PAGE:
I really enjoyed Ellen Hartman’s blog about navigating online education as a teacher , but was appalled, but that not surprised, at what she was up against as a talented teaching professional. She writes:

Teachers have very little power to manipulate or change the curriculum.  If there is an essay question that I do not feel is an effective measure of understanding, I cannot change it.  If there are multiple choice questions with incorrect answers, I have to go through a process which takes a few weeks to enact change, if at all. (“The Online Choice”)

And what she is too judicious to say, I imagine, is that if she doesn’t following these specific disciplinary protocol, she will lose her job.

When it comes to the high-stakes tests, every single person employed with the school has his or her job in the balance if the disciplinary mechanisms aren’t followed. Ask the janitor what happens if he or she doesn’t disclose every person who has a key to where the tests are stored. But more, I think, is the entire culture of education that has teachers running scared and is skewering education everywhere. The technology for disciplining–and by this I do mean CONTROLLING–teachers has never before been as sophisticated as it is today. The market disciplines teachers with the glut of applicants for every job opening, student loans discipline teachers by looming financially over their future, and budget cuts discipline teachers with the threat of retrenchment. Oh yeah, and then there are those teacher performance evaluation that ensure that you’re teaching the “right stuff.”  Of course, it’s not just teachers. Principals are scared too. So are school boards. So are parents. So are politicians. One has to wonder who’s left.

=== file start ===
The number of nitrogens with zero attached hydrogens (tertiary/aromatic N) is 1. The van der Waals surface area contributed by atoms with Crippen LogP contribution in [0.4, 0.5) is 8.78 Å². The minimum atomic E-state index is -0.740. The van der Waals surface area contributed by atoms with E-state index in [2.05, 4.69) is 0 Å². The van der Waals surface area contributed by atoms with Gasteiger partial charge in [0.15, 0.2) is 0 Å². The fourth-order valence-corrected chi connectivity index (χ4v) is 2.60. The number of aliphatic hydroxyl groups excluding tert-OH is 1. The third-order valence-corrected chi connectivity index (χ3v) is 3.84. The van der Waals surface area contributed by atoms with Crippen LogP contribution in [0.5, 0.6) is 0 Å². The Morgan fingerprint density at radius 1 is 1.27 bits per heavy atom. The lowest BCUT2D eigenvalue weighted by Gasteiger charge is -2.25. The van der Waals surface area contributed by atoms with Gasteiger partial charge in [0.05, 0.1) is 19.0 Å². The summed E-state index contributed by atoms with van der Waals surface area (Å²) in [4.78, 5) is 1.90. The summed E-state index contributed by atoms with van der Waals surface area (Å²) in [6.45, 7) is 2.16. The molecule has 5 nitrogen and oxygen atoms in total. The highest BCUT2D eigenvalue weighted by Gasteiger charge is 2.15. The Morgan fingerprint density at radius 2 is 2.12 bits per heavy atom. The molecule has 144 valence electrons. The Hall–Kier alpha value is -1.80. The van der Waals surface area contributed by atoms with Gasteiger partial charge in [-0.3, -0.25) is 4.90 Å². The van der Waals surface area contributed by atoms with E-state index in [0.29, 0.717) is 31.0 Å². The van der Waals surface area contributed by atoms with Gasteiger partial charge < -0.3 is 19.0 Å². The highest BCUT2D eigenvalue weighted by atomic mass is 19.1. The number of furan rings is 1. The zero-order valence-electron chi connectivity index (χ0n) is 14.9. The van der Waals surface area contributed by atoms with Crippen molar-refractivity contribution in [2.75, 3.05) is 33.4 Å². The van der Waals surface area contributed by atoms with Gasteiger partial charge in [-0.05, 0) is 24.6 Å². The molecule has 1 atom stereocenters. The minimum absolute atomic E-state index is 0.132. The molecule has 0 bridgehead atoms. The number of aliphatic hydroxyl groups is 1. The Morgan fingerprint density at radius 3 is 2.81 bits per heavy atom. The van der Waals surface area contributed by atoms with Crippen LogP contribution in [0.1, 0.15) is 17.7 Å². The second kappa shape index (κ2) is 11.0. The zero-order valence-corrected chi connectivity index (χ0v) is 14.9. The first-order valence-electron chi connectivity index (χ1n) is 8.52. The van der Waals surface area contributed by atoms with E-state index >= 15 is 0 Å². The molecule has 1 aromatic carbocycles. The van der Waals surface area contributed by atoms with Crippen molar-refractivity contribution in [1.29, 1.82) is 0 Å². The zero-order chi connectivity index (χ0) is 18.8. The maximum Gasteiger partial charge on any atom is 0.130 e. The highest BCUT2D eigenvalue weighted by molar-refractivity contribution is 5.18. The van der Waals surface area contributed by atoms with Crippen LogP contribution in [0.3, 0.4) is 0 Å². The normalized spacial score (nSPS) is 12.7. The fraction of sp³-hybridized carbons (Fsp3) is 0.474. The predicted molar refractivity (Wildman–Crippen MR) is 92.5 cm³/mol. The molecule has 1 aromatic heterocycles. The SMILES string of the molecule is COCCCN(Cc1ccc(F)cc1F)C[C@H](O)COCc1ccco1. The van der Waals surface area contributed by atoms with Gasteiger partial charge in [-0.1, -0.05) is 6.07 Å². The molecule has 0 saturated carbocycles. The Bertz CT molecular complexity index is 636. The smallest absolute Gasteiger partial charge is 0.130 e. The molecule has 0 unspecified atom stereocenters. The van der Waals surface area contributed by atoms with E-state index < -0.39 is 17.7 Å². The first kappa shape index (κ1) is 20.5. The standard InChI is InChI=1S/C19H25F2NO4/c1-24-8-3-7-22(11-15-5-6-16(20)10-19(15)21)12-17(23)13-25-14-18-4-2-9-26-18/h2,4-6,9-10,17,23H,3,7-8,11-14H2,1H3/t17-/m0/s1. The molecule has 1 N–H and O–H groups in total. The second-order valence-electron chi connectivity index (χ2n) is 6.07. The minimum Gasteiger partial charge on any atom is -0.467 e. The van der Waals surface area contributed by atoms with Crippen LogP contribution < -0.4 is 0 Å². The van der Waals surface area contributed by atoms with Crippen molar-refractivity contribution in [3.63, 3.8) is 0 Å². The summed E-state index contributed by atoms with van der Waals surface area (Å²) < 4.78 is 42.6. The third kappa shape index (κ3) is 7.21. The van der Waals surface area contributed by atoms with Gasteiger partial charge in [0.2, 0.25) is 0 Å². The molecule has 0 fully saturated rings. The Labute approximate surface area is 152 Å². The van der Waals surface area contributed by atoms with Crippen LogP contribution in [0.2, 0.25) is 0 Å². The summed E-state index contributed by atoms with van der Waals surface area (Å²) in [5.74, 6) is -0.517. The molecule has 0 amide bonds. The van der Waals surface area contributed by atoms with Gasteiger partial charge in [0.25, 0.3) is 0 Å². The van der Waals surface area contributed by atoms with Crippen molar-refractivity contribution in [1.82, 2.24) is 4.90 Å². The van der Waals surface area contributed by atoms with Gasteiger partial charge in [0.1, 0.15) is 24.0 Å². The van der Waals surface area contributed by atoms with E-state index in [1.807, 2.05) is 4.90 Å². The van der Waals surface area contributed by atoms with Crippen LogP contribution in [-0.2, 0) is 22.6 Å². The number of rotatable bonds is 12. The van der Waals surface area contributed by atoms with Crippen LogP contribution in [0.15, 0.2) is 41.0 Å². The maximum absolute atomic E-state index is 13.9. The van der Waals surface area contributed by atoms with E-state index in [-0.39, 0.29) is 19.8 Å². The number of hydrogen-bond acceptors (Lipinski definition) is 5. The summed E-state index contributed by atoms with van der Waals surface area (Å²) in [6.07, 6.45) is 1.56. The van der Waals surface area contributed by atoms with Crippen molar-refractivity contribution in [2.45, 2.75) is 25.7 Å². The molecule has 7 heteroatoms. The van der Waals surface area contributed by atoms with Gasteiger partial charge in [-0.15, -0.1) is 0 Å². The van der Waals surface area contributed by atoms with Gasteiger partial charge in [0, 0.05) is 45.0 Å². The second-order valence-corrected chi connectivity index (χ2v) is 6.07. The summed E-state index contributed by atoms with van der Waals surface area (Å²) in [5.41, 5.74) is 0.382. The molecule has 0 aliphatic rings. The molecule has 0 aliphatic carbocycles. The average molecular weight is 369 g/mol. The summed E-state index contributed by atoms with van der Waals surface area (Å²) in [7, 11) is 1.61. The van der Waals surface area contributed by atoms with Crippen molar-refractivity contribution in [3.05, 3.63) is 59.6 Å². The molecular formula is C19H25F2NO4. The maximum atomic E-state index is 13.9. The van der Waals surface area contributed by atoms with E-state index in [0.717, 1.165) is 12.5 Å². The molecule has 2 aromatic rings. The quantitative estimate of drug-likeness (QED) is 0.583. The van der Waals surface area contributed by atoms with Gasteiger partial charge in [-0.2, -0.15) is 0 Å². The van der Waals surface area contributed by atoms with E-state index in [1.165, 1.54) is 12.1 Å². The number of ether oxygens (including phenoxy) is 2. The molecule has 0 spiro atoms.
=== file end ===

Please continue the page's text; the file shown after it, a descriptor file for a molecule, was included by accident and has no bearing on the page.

Bleak business when it’s laid out like this. To return to Foucault again, his whole theory works with the premise that modern society functions productively when it defines and categorizes us as individuals, and hence can effectively define us as docile bodies. What if we were to define ourselves not as individuals, but as groups, as collectivities, as the “mass”?

There’s gotta be something there….


Essential Education

When I was a graduate student I remember overhearing a senior faculty member proclaim that, in his view, education is what prevents us from being “suckers.” It’s been a long time since I’ve returned to that pithy comment, which, I believe, was uttered between sips of some dry chardonnay. But as I ponder the question of what principles I think our public education should be serving, I’m more and more convinced that the old fart wasn’t far off.